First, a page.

Over 200 attend town talk with Rep. Rick Larsen | Corrected
Congressman Rick Larsen told a packed audience of more than 200 people at the Langley Methodist Church on Saturday that he would not support a single-payer health care system.
Larsen, a Second Congressional District Democrat, was responding to the first questioned asked of him during a town hall gathering which marked his sixth stop in towns and cities over the past six weeks to discuss the Affordable Care Act and other assorted issues.
Larsen said that his position on the single-payer system was not new. While he does not support a single-payer system, he is in favor of major changes to the health care system.
“The ACA reflects a lot of those changes that I support,” Larsen said.
The future of the Affordable Care Act and the concerns associated with Republicans’ efforts to repeal it were the top discussion points of the day, though attendees also voiced concerns about Growler jets at Outlying Field Coupeville while also raising questions about the possible legal issues associated with sanctuary cities, increased military defense budget, contaminated drinking water in some parts of Whidbey Island, limited housing in Island County, opioids, national debt and other topics.
Those personally affected by the Affordable Care Act spoke up at the meeting. A mother of four, who declined to identify herself to The Record, said she was at risk of being unable to afford her son’s fight against diabetes and wondered if her access to health care would diminish if the Affordable Care Act went away.
Larsen said it was important to keep the Affordable Care Act alive because it aims to eventually introduce proven technology and equipment specifically for diabetes.
Overall, it was a great meeting according to Freeland resident Dave Anderson. A former South Whidbey state representative, Anderson said he felt an increase in military defense spending was unjustifiable and asked Larsen if the budget could be trimmed.
“To me, it’s just way too much,” Anderson said after the meeting. “There has to be a limit.”
Another commenter left as a more informed constituent, though was discouraged by Larsen’s position on the single-payer system.
“I did appreciate the question about the single-payer system,” Linda Bainbridge said. “I’m on Medicare, my husband is on Medicare. That’s an example of a single-payer system and I think it works really well. Unfortunately, it doesn’t sound as though he supports that or may never and I don’t know why, so I’m a little discouraged by that. But, he did raise a good point which is that with this current administration, our first priority has to be defending what we do have in place.”
Larsen also shared his opinions surrounding the positives of the Affordable Care Act, which he said include improved Medicare benefits for seniors, banned discrimination based on pre-existing conditions and expanded healthcare coverage. He also delved into the potential changes of Medicaid, a government healthcare program and expansion of Obamacare that helps poor and middle-class people obtain insurance.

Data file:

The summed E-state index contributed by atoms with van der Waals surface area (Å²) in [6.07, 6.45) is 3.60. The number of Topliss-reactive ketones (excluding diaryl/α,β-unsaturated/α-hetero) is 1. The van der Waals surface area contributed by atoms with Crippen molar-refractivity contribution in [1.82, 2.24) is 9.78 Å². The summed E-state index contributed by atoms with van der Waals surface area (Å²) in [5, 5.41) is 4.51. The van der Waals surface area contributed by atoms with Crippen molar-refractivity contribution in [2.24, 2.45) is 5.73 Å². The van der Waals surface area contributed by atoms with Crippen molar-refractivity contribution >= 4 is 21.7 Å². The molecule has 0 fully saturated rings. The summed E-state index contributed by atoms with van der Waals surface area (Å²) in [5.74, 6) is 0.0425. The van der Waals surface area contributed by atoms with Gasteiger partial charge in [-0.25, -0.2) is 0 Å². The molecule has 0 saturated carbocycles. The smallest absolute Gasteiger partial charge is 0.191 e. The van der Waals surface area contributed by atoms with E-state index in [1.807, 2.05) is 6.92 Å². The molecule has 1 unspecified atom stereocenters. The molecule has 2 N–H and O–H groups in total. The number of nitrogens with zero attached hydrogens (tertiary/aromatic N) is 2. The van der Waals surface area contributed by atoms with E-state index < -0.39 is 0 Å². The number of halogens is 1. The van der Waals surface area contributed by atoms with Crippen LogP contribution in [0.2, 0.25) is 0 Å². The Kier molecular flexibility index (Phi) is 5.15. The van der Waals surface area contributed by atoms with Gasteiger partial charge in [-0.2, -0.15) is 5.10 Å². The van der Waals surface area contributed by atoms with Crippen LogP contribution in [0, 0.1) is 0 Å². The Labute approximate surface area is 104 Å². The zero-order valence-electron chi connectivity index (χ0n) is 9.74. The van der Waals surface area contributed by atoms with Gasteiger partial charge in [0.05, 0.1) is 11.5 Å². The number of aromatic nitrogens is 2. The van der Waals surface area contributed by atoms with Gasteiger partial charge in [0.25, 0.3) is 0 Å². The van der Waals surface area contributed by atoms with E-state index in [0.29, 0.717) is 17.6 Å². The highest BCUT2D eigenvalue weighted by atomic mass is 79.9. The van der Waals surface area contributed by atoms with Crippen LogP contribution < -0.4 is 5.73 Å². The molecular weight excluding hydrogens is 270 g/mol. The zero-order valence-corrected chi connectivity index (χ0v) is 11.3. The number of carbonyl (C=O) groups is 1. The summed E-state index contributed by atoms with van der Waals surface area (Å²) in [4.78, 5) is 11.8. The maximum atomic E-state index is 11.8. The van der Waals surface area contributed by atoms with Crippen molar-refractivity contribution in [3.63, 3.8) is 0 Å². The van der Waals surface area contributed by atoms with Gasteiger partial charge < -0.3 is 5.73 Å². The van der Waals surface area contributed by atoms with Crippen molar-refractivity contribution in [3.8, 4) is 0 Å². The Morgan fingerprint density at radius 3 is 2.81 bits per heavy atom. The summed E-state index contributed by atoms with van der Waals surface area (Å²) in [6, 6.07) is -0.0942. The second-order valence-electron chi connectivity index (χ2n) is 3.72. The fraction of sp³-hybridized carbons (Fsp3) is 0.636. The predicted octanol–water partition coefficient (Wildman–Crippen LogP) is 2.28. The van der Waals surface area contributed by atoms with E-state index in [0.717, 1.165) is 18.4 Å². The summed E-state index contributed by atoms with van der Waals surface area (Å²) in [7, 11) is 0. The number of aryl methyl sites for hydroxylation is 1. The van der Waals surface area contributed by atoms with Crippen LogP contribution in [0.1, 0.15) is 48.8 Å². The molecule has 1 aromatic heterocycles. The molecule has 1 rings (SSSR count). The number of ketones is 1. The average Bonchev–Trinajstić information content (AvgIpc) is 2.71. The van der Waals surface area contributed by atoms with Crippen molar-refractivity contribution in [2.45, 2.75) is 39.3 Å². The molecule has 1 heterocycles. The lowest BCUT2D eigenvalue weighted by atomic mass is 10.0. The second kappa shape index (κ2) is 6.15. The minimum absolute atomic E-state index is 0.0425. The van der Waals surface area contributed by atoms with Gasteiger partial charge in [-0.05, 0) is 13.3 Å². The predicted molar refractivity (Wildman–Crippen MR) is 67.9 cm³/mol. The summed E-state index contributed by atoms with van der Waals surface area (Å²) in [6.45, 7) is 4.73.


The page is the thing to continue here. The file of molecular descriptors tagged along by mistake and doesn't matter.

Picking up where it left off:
Larsen said if federal payments to states are changed to a block grant program, where the federal government places a cap on the amount of money each state receives for Medicaid but gives states total flexibility for how to spend it, there will be major disruptions in the lives of those who need it most. He also said that the government may slowly reduce the amount of money a state receives.
“You’re going to end up with less money for nursing homes, you’re going to end up with families that have to make the choice between care and food and rent,” Larsen said. “For seniors as well, the Affordable Care Act makes prescriptions more affordable.”
About 75,000 Washington seniors received $73 million in medication benefits in 2015, Larsen said, which equated to $1,000 saved per senior, which otherwise would have come out of their pocket. There are also 537,000 Washingtonians who have the Affordable Care Act to thank for gaining insurance, Larsen said. Whether those same people will still have insurance if Obamacare is repealed was one of Larsen’s concerns, as he fears it may become unaffordable for many.
Larsen said that while the Congressional Republicans have repeatedly called for a repeal of the Affordable Care Act, they had yet to offer a viable plan to replace it. Larsen’s statement was true as of Saturday, but on Monday, House Republicans introduced a bill that aims to repeal Obamacare and restructure the country’s Medicaid program.
Editor’s note: An early version of this story attributed a quote to the wrong person.